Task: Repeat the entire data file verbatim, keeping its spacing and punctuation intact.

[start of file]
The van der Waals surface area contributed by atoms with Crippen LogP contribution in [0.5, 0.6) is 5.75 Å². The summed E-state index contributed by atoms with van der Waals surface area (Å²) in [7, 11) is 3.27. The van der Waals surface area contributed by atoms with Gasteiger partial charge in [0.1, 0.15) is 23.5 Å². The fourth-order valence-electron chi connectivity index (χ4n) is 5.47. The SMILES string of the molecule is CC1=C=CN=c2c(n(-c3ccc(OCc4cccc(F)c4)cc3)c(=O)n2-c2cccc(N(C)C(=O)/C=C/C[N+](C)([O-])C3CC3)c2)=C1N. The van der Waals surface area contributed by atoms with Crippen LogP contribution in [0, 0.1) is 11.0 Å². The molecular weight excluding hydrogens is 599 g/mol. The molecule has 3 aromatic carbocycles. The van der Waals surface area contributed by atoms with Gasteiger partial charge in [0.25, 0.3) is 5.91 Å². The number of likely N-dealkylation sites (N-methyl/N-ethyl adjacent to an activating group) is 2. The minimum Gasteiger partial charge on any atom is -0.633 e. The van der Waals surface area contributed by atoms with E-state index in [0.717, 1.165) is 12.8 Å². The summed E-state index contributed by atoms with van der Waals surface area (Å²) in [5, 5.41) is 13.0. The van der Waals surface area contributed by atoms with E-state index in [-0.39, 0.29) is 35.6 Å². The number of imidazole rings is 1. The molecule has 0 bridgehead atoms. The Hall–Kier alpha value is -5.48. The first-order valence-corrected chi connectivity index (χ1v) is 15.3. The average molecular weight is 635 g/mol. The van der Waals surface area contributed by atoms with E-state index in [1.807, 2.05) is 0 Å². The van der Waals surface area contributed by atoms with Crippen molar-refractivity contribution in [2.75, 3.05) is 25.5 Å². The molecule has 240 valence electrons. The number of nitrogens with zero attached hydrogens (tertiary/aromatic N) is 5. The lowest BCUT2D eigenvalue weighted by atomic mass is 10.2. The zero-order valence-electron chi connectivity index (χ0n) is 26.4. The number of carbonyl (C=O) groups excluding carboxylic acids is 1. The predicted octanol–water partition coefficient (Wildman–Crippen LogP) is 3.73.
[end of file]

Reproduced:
The van der Waals surface area contributed by atoms with Crippen LogP contribution in [0.5, 0.6) is 5.75 Å². The summed E-state index contributed by atoms with van der Waals surface area (Å²) in [7, 11) is 3.27. The van der Waals surface area contributed by atoms with Gasteiger partial charge in [0.1, 0.15) is 23.5 Å². The fourth-order valence-electron chi connectivity index (χ4n) is 5.47. The SMILES string of the molecule is CC1=C=CN=c2c(n(-c3ccc(OCc4cccc(F)c4)cc3)c(=O)n2-c2cccc(N(C)C(=O)/C=C/C[N+](C)([O-])C3CC3)c2)=C1N. The van der Waals surface area contributed by atoms with Crippen LogP contribution in [0, 0.1) is 11.0 Å². The molecular weight excluding hydrogens is 599 g/mol. The molecule has 3 aromatic carbocycles. The van der Waals surface area contributed by atoms with Gasteiger partial charge in [0.25, 0.3) is 5.91 Å². The number of likely N-dealkylation sites (N-methyl/N-ethyl adjacent to an activating group) is 2. The minimum Gasteiger partial charge on any atom is -0.633 e. The van der Waals surface area contributed by atoms with E-state index in [0.717, 1.165) is 12.8 Å². The summed E-state index contributed by atoms with van der Waals surface area (Å²) in [5, 5.41) is 13.0. The van der Waals surface area contributed by atoms with E-state index in [-0.39, 0.29) is 35.6 Å². The number of imidazole rings is 1. The molecule has 0 bridgehead atoms. The Hall–Kier alpha value is -5.48. The first-order valence-corrected chi connectivity index (χ1v) is 15.3. The average molecular weight is 635 g/mol. The van der Waals surface area contributed by atoms with E-state index in [1.807, 2.05) is 0 Å². The van der Waals surface area contributed by atoms with Crippen molar-refractivity contribution in [2.75, 3.05) is 25.5 Å². The molecule has 240 valence electrons. The number of nitrogens with zero attached hydrogens (tertiary/aromatic N) is 5. The lowest BCUT2D eigenvalue weighted by atomic mass is 10.2. The zero-order valence-electron chi connectivity index (χ0n) is 26.4. The number of carbonyl (C=O) groups excluding carboxylic acids is 1. The predicted octanol–water partition coefficient (Wildman–Crippen LogP) is 3.73.